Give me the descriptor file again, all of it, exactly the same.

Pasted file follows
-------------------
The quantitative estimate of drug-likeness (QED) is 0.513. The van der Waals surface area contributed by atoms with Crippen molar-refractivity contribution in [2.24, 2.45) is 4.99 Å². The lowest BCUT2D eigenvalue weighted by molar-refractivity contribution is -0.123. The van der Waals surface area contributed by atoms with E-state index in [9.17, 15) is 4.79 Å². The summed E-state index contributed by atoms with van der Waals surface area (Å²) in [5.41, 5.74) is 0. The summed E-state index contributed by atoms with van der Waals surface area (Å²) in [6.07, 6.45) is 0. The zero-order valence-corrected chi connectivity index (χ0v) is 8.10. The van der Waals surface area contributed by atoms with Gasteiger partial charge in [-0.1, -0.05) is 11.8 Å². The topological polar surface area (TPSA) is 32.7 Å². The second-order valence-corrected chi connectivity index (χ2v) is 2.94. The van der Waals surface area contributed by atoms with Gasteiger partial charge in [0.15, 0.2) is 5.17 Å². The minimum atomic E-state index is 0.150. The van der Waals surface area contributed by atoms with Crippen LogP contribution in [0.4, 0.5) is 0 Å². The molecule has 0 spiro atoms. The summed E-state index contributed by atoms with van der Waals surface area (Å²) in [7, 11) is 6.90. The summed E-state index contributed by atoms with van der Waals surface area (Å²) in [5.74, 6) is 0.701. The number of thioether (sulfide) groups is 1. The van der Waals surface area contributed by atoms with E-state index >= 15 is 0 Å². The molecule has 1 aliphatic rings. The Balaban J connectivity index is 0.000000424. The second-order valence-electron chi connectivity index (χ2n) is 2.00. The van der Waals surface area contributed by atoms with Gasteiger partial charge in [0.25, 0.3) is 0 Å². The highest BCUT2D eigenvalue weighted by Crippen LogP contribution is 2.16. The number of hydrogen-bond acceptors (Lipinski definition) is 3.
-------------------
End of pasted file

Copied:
The quantitative estimate of drug-likeness (QED) is 0.513. The van der Waals surface area contributed by atoms with Crippen molar-refractivity contribution in [2.24, 2.45) is 4.99 Å². The lowest BCUT2D eigenvalue weighted by molar-refractivity contribution is -0.123. The van der Waals surface area contributed by atoms with E-state index in [9.17, 15) is 4.79 Å². The summed E-state index contributed by atoms with van der Waals surface area (Å²) in [5.41, 5.74) is 0. The summed E-state index contributed by atoms with van der Waals surface area (Å²) in [6.07, 6.45) is 0. The zero-order valence-corrected chi connectivity index (χ0v) is 8.10. The van der Waals surface area contributed by atoms with Gasteiger partial charge in [-0.1, -0.05) is 11.8 Å². The topological polar surface area (TPSA) is 32.7 Å². The second-order valence-corrected chi connectivity index (χ2v) is 2.94. The van der Waals surface area contributed by atoms with Gasteiger partial charge in [0.15, 0.2) is 5.17 Å². The minimum atomic E-state index is 0.150. The van der Waals surface area contributed by atoms with Crippen LogP contribution in [0.4, 0.5) is 0 Å². The molecule has 0 spiro atoms. The summed E-state index contributed by atoms with van der Waals surface area (Å²) in [7, 11) is 6.90. The summed E-state index contributed by atoms with van der Waals surface area (Å²) in [5.74, 6) is 0.701. The number of thioether (sulfide) groups is 1. The van der Waals surface area contributed by atoms with E-state index >= 15 is 0 Å². The molecule has 1 aliphatic rings. The Balaban J connectivity index is 0.000000424. The second-order valence-electron chi connectivity index (χ2n) is 2.00. The van der Waals surface area contributed by atoms with Gasteiger partial charge in [0.25, 0.3) is 0 Å². The highest BCUT2D eigenvalue weighted by Crippen LogP contribution is 2.16. The number of hydrogen-bond acceptors (Lipinski definition) is 3.